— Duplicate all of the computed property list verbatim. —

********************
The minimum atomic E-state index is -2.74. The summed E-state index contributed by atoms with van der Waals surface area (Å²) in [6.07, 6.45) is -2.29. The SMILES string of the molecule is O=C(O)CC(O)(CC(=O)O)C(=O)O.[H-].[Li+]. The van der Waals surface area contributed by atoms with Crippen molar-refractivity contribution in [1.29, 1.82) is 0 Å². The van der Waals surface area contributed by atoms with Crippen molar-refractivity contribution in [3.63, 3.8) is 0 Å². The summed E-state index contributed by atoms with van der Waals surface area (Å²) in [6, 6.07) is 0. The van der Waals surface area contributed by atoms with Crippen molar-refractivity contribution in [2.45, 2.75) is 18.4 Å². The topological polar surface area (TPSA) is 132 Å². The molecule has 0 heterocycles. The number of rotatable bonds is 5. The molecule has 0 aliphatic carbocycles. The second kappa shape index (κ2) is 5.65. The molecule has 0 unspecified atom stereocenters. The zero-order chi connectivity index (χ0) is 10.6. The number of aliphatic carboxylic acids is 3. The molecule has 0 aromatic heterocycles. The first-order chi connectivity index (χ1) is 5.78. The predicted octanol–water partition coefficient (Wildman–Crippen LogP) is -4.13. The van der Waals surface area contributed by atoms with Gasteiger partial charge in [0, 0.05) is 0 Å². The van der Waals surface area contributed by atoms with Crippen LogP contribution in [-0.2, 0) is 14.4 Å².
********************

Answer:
The minimum atomic E-state index is -2.74. The summed E-state index contributed by atoms with van der Waals surface area (Å²) in [6.07, 6.45) is -2.29. The SMILES string of the molecule is O=C(O)CC(O)(CC(=O)O)C(=O)O.[H-].[Li+]. The van der Waals surface area contributed by atoms with Crippen molar-refractivity contribution in [1.29, 1.82) is 0 Å². The van der Waals surface area contributed by atoms with Crippen molar-refractivity contribution in [3.63, 3.8) is 0 Å². The summed E-state index contributed by atoms with van der Waals surface area (Å²) in [6, 6.07) is 0. The van der Waals surface area contributed by atoms with Crippen molar-refractivity contribution in [2.45, 2.75) is 18.4 Å². The topological polar surface area (TPSA) is 132 Å². The molecule has 0 heterocycles. The number of rotatable bonds is 5. The molecule has 0 aliphatic carbocycles. The second kappa shape index (κ2) is 5.65. The molecule has 0 unspecified atom stereocenters. The zero-order chi connectivity index (χ0) is 10.6. The number of aliphatic carboxylic acids is 3. The molecule has 0 aromatic heterocycles. The first-order chi connectivity index (χ1) is 5.78. The predicted octanol–water partition coefficient (Wildman–Crippen LogP) is -4.13. The van der Waals surface area contributed by atoms with Gasteiger partial charge in [0, 0.05) is 0 Å². The van der Waals surface area contributed by atoms with Crippen LogP contribution in [-0.2, 0) is 14.4 Å².